Peter Rice

This month’s article is about Dublin’s famous structural engineer Peter Rice. Irelands most well-known structural engineer, Peter was one of the most imaginative structural engineers of the 20th century.

Peter original studied aeronautical engineering but switched to civil engineering and obtained his degree from Queen’s University Belfast from here he joined Arup and Partners and begin to work on the design of the Sydney Opera House. He saw out the construction of the Sydney Opera House as resident engineer.

After finishing up in Sydney Rice returned to England to work with Arup. They entered a competition for the Pompidou Centre which was held by the French government in 1971. Arup and Rice’s team won the competition with an out of the ordinary design which turned a traditional building inside out with all the services and structure on show plus splashes of colour.

Rice joined another project in 1978 working with Norman Foster on the Lloyds of London building. This project was like the Pompidou in France, the building was innovative in having all the services on show and its famous 12 glass lifts you can see running up and down the building.

Throughout Peter Rice’s career, he designed several magnificent structures and had a real contribution to engineering and architecture with his creations.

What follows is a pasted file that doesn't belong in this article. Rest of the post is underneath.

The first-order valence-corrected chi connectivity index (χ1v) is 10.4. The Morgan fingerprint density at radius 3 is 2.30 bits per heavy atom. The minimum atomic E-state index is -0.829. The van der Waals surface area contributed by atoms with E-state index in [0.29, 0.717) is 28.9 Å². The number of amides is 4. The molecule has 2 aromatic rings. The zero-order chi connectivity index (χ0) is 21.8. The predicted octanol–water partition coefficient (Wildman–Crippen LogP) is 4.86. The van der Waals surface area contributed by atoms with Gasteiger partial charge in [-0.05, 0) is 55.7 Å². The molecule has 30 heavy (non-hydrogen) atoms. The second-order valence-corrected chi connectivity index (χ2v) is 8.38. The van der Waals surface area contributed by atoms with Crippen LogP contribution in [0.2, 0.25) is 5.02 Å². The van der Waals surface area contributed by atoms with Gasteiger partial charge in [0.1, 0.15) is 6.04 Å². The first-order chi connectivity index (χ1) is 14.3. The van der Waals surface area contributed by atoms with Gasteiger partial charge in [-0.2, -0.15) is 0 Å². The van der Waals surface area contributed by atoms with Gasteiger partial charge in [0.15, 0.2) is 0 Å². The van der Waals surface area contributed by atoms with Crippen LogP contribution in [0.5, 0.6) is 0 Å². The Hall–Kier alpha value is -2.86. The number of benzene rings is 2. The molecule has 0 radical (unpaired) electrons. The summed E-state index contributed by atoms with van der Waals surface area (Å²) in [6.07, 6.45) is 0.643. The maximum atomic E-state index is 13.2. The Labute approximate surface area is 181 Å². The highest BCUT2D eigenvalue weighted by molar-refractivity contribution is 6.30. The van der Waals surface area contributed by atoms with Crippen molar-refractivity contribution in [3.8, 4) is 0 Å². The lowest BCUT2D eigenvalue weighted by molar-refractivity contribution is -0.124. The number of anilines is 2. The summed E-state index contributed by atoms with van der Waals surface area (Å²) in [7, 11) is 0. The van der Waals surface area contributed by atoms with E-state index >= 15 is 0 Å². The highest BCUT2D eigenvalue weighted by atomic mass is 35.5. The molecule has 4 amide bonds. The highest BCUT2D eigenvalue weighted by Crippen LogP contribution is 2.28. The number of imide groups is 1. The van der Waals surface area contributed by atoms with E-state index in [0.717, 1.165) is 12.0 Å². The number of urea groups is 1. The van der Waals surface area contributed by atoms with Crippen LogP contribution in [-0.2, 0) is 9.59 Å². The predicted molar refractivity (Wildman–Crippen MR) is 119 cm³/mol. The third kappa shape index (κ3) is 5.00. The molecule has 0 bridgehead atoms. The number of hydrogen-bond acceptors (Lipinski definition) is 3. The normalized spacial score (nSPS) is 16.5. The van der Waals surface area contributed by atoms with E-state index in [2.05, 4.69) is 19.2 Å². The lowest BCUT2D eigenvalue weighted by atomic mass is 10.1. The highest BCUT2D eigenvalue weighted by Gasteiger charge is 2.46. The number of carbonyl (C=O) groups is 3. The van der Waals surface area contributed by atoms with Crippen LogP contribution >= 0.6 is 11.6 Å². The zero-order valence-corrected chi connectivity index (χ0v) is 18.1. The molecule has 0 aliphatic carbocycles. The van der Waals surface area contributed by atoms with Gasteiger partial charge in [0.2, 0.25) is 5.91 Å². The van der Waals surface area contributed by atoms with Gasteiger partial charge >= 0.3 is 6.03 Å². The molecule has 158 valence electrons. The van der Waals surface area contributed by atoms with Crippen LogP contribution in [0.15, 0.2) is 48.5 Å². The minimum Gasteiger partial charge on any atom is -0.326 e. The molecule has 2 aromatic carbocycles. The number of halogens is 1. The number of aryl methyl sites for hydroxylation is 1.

• The Sydney Opera House
  • National Sports Centre, Crystal Palace
  • Conference Centre, Mecca
  • Centre Pompidou (Beaubourg), Paris
  • Jumbo jet hangar, Johannesburg
  • TGV Station Lille
  • Umbau des Louvre, Paris
  • Stansted Airport
  • Umbau des Louvre, Paris
  • De Menil Collection, Houston
  • IBM Pavillon
  • Kansai International Airport
  • Pabellón del Futuro, Seville

Renzon Piano world famous architect that worked with Peter once said “Peter Rice is one of those engineers who has greatly contributed to architecture, reaffirming the deep creative interconnection between humanism and science, between art and technology’’.

An award-winning structural engineer who won the royal gold medal for architecture by the Royal Institute of British Architects in 1992, he was the second engineer to receive the award.

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